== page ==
The primary problem with UFFI is that, if mixed incorrectly, it released excessive amounts of formaldehyde gas into the living space. This occurs more often in warm weather or in hot attics. Other gases given off include benzene, benzaldehyde, acetaldehyde, cresol, methylnaphthalene, acrolein, ammonia, and phenol.
Health effects include eye, nose, and throat irritation, cough, headache, dizziness, bronchopneumonia, pulmonary edema, asthma, dermatitis, rhinitis, conjunctivitis, and allergies. Some people were sensitized to many other chemicals as a result of the formaldehyde exposure, leading to a wide variety of symptoms.
Individuals interested in having UFFI removed from their homes are advised that it is very expensive and time consuming, involving major demolition and remodeling. Two Canadian publications are available describing the necessary procedures. Because it has been so long since UFFI has been in use, it is doubtful if any early applications are still problematic. Most of the formaldehyde has probably long since dissipated.
Polyurethane insulation is sometimes sprayed in place in residences, but it is more often used in commercial applications. Disadvantages are similar to polyurethane board insulation. Most of these spray-in-place urethane foams use a chemical known as “MDI” (diphenylmethandiisocyanate). MDI should be treated with respect. It can sensitize a person by inhalation or skin contact, so it should be used with adequate ventilation, respiratory protection, and gloves. Once cured, products containing MDI are fairly inert and are often well tolerated by sensitive people.
There’s a modified urethane spray-in-place insulation that uses MDI, but it is a water-blown product (rather than CFC blown) called Icynene. It is produced by Icynene, Inc. and licensed to contractors throughout North America. It is sprayed onto wall surfaces as a two-part liquid before the drywall is installed. They also have a version that can be injected into existing wall cavities. The two components react, forming carbon dioxide, which expands the foam. If mixed and installed correctly, it sticks to everything and expands to fill all gaps and openings. Once the foam cures, the surface is trimmed flush with the wall studs and the drywall is installed over it. Once completely cured, this material is often tolerated by chemically sensitive people, and after 30 days there are no detectable emissions. Icynene costs roughly twice as much as fiberglass batt insulation, but it requires no diffusion retarder, and it results in a fairly tight structure. Installing Icynene correctly requires training, skill, and care. One contractor has described sloppy installations where wall cavities were not filled completely, leaving large uninsulated voids. But with a competent installer, Icynene can be a healthy choice.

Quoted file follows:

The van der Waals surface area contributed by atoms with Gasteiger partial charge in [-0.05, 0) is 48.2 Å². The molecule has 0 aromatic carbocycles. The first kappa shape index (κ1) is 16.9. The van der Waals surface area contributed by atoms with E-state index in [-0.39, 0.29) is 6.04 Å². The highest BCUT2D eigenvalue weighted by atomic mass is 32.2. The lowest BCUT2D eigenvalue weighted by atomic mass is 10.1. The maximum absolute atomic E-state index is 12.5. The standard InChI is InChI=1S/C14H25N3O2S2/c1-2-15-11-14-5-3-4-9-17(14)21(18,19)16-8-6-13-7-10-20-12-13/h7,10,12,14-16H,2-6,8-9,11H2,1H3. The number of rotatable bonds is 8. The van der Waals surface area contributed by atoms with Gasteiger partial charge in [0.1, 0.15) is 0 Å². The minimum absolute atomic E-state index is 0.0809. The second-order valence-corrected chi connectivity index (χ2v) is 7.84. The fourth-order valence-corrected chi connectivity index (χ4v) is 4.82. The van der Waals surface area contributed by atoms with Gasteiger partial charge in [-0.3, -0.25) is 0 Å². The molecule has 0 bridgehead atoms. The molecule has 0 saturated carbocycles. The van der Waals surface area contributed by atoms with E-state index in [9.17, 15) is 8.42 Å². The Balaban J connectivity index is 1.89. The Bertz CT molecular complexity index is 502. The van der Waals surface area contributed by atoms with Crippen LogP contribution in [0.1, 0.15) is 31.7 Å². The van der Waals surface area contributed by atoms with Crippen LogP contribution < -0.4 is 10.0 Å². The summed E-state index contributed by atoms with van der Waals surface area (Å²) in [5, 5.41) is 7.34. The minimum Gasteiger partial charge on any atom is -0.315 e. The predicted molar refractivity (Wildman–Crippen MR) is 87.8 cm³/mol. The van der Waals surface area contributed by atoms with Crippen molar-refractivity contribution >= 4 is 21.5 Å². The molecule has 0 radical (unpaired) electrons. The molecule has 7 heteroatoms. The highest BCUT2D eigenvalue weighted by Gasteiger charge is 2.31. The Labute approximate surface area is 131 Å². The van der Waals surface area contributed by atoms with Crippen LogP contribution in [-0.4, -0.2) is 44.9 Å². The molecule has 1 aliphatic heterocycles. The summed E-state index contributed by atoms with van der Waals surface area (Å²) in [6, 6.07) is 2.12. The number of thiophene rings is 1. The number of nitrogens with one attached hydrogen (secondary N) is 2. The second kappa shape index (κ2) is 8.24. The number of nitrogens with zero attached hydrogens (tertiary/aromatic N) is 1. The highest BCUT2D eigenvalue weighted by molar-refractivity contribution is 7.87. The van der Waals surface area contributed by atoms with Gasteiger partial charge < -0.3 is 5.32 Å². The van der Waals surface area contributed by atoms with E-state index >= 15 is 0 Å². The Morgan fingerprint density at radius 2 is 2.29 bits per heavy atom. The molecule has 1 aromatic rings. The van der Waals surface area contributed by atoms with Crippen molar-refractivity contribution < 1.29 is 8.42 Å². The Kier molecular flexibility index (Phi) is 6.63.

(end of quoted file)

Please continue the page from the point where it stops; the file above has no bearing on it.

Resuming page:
Aerosol cans of single-component polyurethane insulation are widely available in hardware stores and lumber yards for general purpose use in houses. These products use MDI and cure by reacting with moisture in the air. They can be used to fill gaps around window or door jambs, and holes drilled for electrical wires or plumbing lines. This material does outgas MDI for a short period, so respiratory protection, ventilation, and skin protection are recommended.